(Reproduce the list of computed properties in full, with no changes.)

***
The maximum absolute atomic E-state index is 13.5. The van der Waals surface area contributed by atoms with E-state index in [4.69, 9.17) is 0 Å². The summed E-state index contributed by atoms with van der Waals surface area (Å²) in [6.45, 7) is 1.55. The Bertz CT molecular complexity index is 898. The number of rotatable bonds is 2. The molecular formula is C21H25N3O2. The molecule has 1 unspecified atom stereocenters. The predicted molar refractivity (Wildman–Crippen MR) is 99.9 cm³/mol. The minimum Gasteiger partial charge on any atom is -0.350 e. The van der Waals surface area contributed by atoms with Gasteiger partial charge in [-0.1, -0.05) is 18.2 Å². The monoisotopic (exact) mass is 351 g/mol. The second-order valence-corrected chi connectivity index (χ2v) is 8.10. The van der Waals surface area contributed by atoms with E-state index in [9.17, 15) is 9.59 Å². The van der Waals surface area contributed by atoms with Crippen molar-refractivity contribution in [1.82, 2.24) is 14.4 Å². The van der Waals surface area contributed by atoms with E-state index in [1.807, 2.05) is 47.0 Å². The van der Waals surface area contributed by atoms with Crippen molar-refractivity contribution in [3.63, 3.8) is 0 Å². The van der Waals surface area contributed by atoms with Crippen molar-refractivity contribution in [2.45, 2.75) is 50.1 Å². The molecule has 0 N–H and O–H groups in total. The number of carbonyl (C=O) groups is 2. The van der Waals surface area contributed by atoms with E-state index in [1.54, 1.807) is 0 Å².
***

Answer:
The maximum absolute atomic E-state index is 13.5. The van der Waals surface area contributed by atoms with E-state index in [4.69, 9.17) is 0 Å². The summed E-state index contributed by atoms with van der Waals surface area (Å²) in [6.45, 7) is 1.55. The Bertz CT molecular complexity index is 898. The number of rotatable bonds is 2. The molecular formula is C21H25N3O2. The molecule has 1 unspecified atom stereocenters. The predicted molar refractivity (Wildman–Crippen MR) is 99.9 cm³/mol. The minimum Gasteiger partial charge on any atom is -0.350 e. The van der Waals surface area contributed by atoms with Gasteiger partial charge in [-0.1, -0.05) is 18.2 Å². The monoisotopic (exact) mass is 351 g/mol. The second-order valence-corrected chi connectivity index (χ2v) is 8.10. The van der Waals surface area contributed by atoms with E-state index in [9.17, 15) is 9.59 Å². The van der Waals surface area contributed by atoms with Crippen molar-refractivity contribution in [1.82, 2.24) is 14.4 Å². The van der Waals surface area contributed by atoms with E-state index in [1.807, 2.05) is 47.0 Å². The van der Waals surface area contributed by atoms with Crippen molar-refractivity contribution in [3.63, 3.8) is 0 Å². The van der Waals surface area contributed by atoms with Crippen molar-refractivity contribution in [2.45, 2.75) is 50.1 Å². The molecule has 0 N–H and O–H groups in total. The number of carbonyl (C=O) groups is 2. The van der Waals surface area contributed by atoms with E-state index in [1.54, 1.807) is 0 Å².